Rudolph Umland in a Lincoln park in his first year as a student at the University of Nebraska.
Rudolph Umland entered the University of Nebraska in the fall of 1925. He attended classes at the University intermittently into the 1930s, often finding attendance at the University hard to pay for. These were hard times in agriculture, and growing harder. Hard times in agriculture meant hard times in Lincoln, where jobs were already scarce.
Umland's studies would be interrupted by work on the farm, and when his brothers did not really need him much anymore, by rail hopping travels as a hobo. At this stage in his life, Umland wrote years later, "I was an imaginative introvert with an appetite for books and adventure."
Despite the hard times, Umland expanded his horizons, and showed his determination to make life an adventure. At the University Umland worked hard, acquired a wide array of interesting friends, and impressed some of his professors. The relations between University faculty and students were more intimate and far less anonymous than now. In Freshman Composition, one of Umland's teachers was Kenneth Forward, who became a life-long friend. Umland began to write for University Publications. His first publications, all in the Freshman Scrapbook in the years 1926-1927, included a description of a Russian dancer, a review of Joseph Conrad's "The Nigger of the Narcissus," and an essay on Thoreau. Perhaps these efforts, like the picture of Umland on the park bench above, express the conventions of the time and not much else. But the essay on Thoreau seems more heartfelt; it exhibits a light, whimsical touch in treating Thoreau's narrative about rivers as a river of ideas. Umland's teachers, Kenneth Forward, Fred Christensen, and later, Lowry Wimberly, detested conventional feeling, even as they appreciated the craft of writing and the power of literary tradition.
In April of 1928 Umland dropped out of his third year classes and stole his first ride on a freight train. He traveled west from Lincoln to Colorado, ultimately visiting Denver, Ogden, Pocatello, Soda Springs, Rawlins, North Platte, Grand Island, and Omaha, and returning to Lincoln by hitch-hiking. His Chinese friend, Chen S. Yuan, who published poetry in Prairie Schooner and who had shared the same rooming house earlier, was now returning to China and left Umland a photograph and his job as janitor at the Miller and Paine department store. Umland liked the job because it gave him time to read.
Rudolph Umland resting beside the tracks near Philadelphia, Pennsylvania, 1929
Freight hopping was a strangely popular mode of travel for Lincoln's younger literary intellectuals; Loren Eiseley, Wilbur Gaffney, Preston Holder, and Umland all traveled the country by this means in the twenties or early thirties. There were many men on the move at this time, hopping freights, camping beside the rails, uprooted, looking for work, in the aimless migration of despair.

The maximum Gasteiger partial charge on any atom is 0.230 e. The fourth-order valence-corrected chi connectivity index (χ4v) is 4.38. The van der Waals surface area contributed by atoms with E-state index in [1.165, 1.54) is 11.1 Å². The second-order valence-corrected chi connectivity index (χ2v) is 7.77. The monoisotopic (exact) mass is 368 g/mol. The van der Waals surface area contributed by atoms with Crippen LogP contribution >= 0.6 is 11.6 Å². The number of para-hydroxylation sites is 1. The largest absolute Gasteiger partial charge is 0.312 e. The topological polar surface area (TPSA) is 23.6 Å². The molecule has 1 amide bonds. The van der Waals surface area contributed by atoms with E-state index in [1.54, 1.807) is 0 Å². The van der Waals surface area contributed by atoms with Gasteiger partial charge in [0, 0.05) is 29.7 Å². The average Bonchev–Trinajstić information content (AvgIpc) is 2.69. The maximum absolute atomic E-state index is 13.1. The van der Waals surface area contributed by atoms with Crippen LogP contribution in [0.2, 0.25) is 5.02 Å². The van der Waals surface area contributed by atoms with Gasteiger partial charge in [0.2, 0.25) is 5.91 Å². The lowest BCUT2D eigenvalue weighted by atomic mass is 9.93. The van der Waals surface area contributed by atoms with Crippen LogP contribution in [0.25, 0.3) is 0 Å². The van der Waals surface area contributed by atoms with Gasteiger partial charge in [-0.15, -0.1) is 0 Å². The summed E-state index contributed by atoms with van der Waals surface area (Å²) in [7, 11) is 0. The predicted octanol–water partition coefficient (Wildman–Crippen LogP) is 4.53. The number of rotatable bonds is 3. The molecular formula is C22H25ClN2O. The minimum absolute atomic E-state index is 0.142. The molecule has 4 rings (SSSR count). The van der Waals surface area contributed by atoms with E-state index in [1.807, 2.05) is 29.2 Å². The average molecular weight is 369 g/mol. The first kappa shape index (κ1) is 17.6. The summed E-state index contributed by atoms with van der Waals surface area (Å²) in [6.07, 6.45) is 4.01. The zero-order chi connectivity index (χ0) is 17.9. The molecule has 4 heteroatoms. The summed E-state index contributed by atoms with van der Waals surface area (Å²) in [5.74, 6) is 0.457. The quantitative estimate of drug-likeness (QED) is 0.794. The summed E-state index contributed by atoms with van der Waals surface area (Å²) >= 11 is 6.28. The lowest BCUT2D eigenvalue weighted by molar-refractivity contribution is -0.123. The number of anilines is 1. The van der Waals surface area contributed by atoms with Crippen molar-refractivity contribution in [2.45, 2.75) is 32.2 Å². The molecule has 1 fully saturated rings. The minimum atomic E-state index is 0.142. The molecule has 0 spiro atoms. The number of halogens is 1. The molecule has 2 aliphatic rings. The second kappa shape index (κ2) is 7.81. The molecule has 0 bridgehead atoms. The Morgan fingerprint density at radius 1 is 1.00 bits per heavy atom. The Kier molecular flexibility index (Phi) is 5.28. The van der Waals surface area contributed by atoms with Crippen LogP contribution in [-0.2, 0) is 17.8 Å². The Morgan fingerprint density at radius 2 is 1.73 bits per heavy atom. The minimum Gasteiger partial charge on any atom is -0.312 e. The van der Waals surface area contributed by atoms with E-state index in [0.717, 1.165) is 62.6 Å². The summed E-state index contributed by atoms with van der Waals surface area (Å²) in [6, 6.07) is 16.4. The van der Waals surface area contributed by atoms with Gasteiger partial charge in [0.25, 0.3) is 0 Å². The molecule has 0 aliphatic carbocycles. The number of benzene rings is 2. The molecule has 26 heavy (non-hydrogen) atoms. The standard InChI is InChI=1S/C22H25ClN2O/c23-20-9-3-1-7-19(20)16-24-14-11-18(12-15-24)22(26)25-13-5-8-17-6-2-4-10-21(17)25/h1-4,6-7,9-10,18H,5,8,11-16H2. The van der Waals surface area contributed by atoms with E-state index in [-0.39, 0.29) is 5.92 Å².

But the spirit of Rudy Umland's travels was still one of adventure. He had been bitten by the travel bug, and in 1929 he took to riding the rails again. From 1929 to 1931 he traveled widely.
In 1929 he visited or hopped trains in Lincoln, Chicago, Gary, Michigan City, South Bend, Toledo, Cleveland, Ashtabula, Erie, Buffalo, Wilkes-Barre, Easton, New York, Boston, Montreal, Donnacona, Quebec, Campbelltown, Bathurst, Quebec, and New York.
In 1930 he visited or hopped trains in New York, Trenton, Harrisburg, Pittsburg, Fort Wayne, Chicago, Omaha, Cheyenne, Rock Springs, Salt Lake City, Winnemucca, Sacramento, Berkeley, San Francisco, Los Angeles, Fresno, Tulare, Bakersfield, San Diego, Tijuana, Yuma, Phoenix, Albuquerque, Trinidad, Denver, Omaha, Burlington, Chicago, Akron, Youngstown and New York.
Rudolph Umland as a hobo, working as a farmhand in Ohio 1929-1930.
Umland interrupted his travels when and where-ever he could find labor, working at different times as a farmhand, a factory hand, dishwasher, logger, cellarman, longshoreman, ranch hand, fruit-picker, construction laborer, and deliveryman. He also took time to explore the country. In New York City in 1929 he stayed with Wimberly protege (and later University of Nebraska English teacher) Wilbur Gaffney and the two men spent time searching the city's used bookstores for treasures. Umland drew a charcoal portrait of "the Gaff" and Gaffney and his wife Elizabeth wrote Umland a letter of introduction testifying to his good character that they hoped would help him on the road.
When he visited Washington D.C. later that year, Umland slept at the foot of sculptor Augustus Saint-Gaudens' great hooded bronze at the grave of Henry and Marian Adams in Rock Creek Cemetery. What, we might ask, drew him there? Adams, the great cosmopolitan humanist and historian, grandson and great-grandson of American presidents, had been profoundly pessimistic about the reshaping of mankind by technology and commerce in the modern age. Saint-Gaudens' brooding figure seems to mourn something larger than the individual fates of Marian and Henry Adams.